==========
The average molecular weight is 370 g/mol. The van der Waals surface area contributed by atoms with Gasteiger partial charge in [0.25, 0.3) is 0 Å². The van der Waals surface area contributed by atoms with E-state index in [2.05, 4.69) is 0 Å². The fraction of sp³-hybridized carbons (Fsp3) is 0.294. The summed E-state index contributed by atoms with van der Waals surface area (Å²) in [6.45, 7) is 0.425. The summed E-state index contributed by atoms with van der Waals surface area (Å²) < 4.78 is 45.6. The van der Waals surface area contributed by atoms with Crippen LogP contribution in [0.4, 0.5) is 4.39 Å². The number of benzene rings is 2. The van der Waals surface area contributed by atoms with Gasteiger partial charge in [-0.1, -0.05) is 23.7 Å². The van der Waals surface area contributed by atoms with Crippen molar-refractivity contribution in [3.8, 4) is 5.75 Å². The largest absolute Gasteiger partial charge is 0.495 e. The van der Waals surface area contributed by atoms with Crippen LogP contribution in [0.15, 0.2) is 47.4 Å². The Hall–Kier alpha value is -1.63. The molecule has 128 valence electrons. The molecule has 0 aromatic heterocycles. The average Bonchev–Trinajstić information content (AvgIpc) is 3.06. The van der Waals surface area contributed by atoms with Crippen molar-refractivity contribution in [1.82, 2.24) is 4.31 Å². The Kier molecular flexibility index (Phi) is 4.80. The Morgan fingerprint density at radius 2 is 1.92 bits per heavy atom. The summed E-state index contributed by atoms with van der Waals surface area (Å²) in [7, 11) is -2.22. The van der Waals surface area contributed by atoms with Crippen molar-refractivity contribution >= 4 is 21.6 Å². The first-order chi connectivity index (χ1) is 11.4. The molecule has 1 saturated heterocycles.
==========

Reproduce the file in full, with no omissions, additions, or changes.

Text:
The average molecular weight is 370 g/mol. The van der Waals surface area contributed by atoms with Gasteiger partial charge in [0.25, 0.3) is 0 Å². The van der Waals surface area contributed by atoms with E-state index in [2.05, 4.69) is 0 Å². The fraction of sp³-hybridized carbons (Fsp3) is 0.294. The summed E-state index contributed by atoms with van der Waals surface area (Å²) in [6.45, 7) is 0.425. The summed E-state index contributed by atoms with van der Waals surface area (Å²) < 4.78 is 45.6. The van der Waals surface area contributed by atoms with Crippen LogP contribution in [0.4, 0.5) is 4.39 Å². The number of benzene rings is 2. The van der Waals surface area contributed by atoms with Gasteiger partial charge in [-0.1, -0.05) is 23.7 Å². The van der Waals surface area contributed by atoms with Crippen molar-refractivity contribution in [3.8, 4) is 5.75 Å². The largest absolute Gasteiger partial charge is 0.495 e. The van der Waals surface area contributed by atoms with Crippen LogP contribution in [0.15, 0.2) is 47.4 Å². The Hall–Kier alpha value is -1.63. The molecule has 128 valence electrons. The molecule has 0 aromatic heterocycles. The average Bonchev–Trinajstić information content (AvgIpc) is 3.06. The van der Waals surface area contributed by atoms with Crippen molar-refractivity contribution in [1.82, 2.24) is 4.31 Å². The Kier molecular flexibility index (Phi) is 4.80. The Morgan fingerprint density at radius 2 is 1.92 bits per heavy atom. The summed E-state index contributed by atoms with van der Waals surface area (Å²) in [7, 11) is -2.22. The van der Waals surface area contributed by atoms with Crippen molar-refractivity contribution >= 4 is 21.6 Å². The first-order chi connectivity index (χ1) is 11.4. The molecule has 1 saturated heterocycles.